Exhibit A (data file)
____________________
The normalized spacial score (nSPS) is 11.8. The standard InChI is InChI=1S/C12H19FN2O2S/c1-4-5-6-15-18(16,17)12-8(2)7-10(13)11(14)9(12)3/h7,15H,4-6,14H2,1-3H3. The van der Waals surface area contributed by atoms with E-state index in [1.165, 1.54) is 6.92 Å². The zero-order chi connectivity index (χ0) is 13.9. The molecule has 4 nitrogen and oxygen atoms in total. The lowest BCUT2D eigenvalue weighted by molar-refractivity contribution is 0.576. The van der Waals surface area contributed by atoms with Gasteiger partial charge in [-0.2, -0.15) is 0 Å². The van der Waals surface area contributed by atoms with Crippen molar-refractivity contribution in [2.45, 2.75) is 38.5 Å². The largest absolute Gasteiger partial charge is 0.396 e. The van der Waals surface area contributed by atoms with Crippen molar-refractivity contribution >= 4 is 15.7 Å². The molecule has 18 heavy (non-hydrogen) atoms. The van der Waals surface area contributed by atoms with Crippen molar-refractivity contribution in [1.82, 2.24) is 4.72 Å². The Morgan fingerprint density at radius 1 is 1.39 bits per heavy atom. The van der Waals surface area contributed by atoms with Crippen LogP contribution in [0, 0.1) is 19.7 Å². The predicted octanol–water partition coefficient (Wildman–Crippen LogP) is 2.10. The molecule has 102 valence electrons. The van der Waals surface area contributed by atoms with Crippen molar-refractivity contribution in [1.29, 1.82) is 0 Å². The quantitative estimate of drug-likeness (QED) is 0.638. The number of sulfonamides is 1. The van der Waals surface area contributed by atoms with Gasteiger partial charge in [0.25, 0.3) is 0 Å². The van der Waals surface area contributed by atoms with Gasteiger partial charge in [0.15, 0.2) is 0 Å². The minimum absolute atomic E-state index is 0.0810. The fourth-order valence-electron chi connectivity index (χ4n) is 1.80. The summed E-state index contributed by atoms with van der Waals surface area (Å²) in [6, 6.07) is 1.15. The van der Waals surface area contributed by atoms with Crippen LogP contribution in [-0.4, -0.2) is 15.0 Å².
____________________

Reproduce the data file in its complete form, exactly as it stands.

The normalized spacial score (nSPS) is 11.8. The standard InChI is InChI=1S/C12H19FN2O2S/c1-4-5-6-15-18(16,17)12-8(2)7-10(13)11(14)9(12)3/h7,15H,4-6,14H2,1-3H3. The van der Waals surface area contributed by atoms with E-state index in [1.165, 1.54) is 6.92 Å². The zero-order chi connectivity index (χ0) is 13.9. The molecule has 4 nitrogen and oxygen atoms in total. The lowest BCUT2D eigenvalue weighted by molar-refractivity contribution is 0.576. The van der Waals surface area contributed by atoms with Gasteiger partial charge in [-0.2, -0.15) is 0 Å². The van der Waals surface area contributed by atoms with Crippen molar-refractivity contribution in [2.45, 2.75) is 38.5 Å². The largest absolute Gasteiger partial charge is 0.396 e. The van der Waals surface area contributed by atoms with Crippen molar-refractivity contribution >= 4 is 15.7 Å². The molecule has 18 heavy (non-hydrogen) atoms. The van der Waals surface area contributed by atoms with Crippen molar-refractivity contribution in [1.82, 2.24) is 4.72 Å². The Morgan fingerprint density at radius 1 is 1.39 bits per heavy atom. The van der Waals surface area contributed by atoms with Crippen LogP contribution in [0, 0.1) is 19.7 Å². The predicted octanol–water partition coefficient (Wildman–Crippen LogP) is 2.10. The molecule has 102 valence electrons. The van der Waals surface area contributed by atoms with Crippen molar-refractivity contribution in [1.29, 1.82) is 0 Å². The quantitative estimate of drug-likeness (QED) is 0.638. The number of sulfonamides is 1. The van der Waals surface area contributed by atoms with Gasteiger partial charge in [0.25, 0.3) is 0 Å². The van der Waals surface area contributed by atoms with Gasteiger partial charge in [0.15, 0.2) is 0 Å². The minimum absolute atomic E-state index is 0.0810. The fourth-order valence-electron chi connectivity index (χ4n) is 1.80. The summed E-state index contributed by atoms with van der Waals surface area (Å²) in [6, 6.07) is 1.15. The van der Waals surface area contributed by atoms with Crippen LogP contribution in [-0.4, -0.2) is 15.0 Å².